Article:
Related Articles

Lessons born of tragedy.

J Fam Pract. 2016 Jul;65(7):436

Authors: Hickner J

Abstract
Violence and discrimination, like chronic disease, seem to be permanent fixtures on the human landscape. What can we do to prevent and mitigate these evils?

PMID: 27565093 [PubMed - indexed for MEDLINE]

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Non-alcoholic fatty liver disease: What's in our arsenal?

J Fam Pract. 2016 Apr;65(4):239-44

Authors: Dasarathy J, Allampati S, Alexander C, McCullough A

Abstract
Lifestyle changes and metabolic syndrome management are the best interventions for NAFLD. Less clear is which agents to use for liver-directed pharmacotherapy.

PMID: 27262247 [PubMed - indexed for MEDLINE]

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Dietary Approaches to Stop Hypertension (DASH) Dietary Pattern Is Associated with Reduced Incidence of Metabolic Syndrome in Children and Adolescents.

J Pediatr. 2016 Jul;174:178-184.e1

Authors: Asghari G, Yuzbashian E, Mirmiran P, Hooshmand F, Najafi R, Azizi F

Abstract
OBJECTIVE: To assess the association of adherence to Dietary Approaches to Stop Hypertension (DASH)-style diet with development of metabolic syndrome (MetS) in children and adolescents.
STUDY DESIGN: Dietary data were collected using a valid and reliable food frequency questionnaire among 425 healthy subjects, aged 6-18 years. MetS was defined as the presence of at least 3 of the following according to the Cook criteria: waist circumference ≥90th percentile for sex and age according to national reference curves; systolic blood pressure and/or diastolic blood pressure ≥90th percentile for sex, age, and height; fasting plasma glucose ≥100 mg/dL; triglycerides ≥110 mg/dL; and high-density lipoprotein cholesterol <40 mg/dL. The DASH-style diet score was assessed based on 8 components: high intakes of whole grain, vegetables, fruits, nuts, legumes; moderate amounts of low-fat dairy products; and low intake of red and processed meat, sweetened beverages, and sodium. Multivariable logistic regression models were used to estimate the OR and 95% CI after 3.6 years of follow-up for developing MetS in each quartile of DASH score after adjustment for baseline confounders.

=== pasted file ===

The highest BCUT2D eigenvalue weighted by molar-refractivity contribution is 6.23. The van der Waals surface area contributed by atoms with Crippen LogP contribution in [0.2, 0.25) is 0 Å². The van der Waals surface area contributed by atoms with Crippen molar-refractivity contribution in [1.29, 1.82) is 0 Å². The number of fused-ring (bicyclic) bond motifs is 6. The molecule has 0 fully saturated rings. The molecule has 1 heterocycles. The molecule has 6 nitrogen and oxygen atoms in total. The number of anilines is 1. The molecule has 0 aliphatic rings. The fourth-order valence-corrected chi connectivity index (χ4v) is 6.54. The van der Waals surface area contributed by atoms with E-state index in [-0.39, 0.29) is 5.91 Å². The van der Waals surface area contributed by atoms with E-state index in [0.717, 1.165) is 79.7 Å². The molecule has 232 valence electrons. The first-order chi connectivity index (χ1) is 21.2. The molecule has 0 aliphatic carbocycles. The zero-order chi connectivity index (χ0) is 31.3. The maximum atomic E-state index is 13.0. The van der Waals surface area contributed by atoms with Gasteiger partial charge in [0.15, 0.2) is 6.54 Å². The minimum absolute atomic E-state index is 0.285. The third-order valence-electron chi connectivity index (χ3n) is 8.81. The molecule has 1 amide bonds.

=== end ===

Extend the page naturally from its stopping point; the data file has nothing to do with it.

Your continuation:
RESULTS: Mean ± SD for age and DASH score were 13.6 ± 3.7 years and 24.1 ± 4.3, respectively, at baseline. The OR (95% CI) of developing MetS in the highest, compared with the lowest, quartile of DASH score was 0.36 (0.14-0.94) with a linear decreasing trend (P for trend = .023). Also, incidence of hypertension, high fasting plasma glucose, and abdominal obesity decreased with higher adherence to DASH diet (P < .05 for all).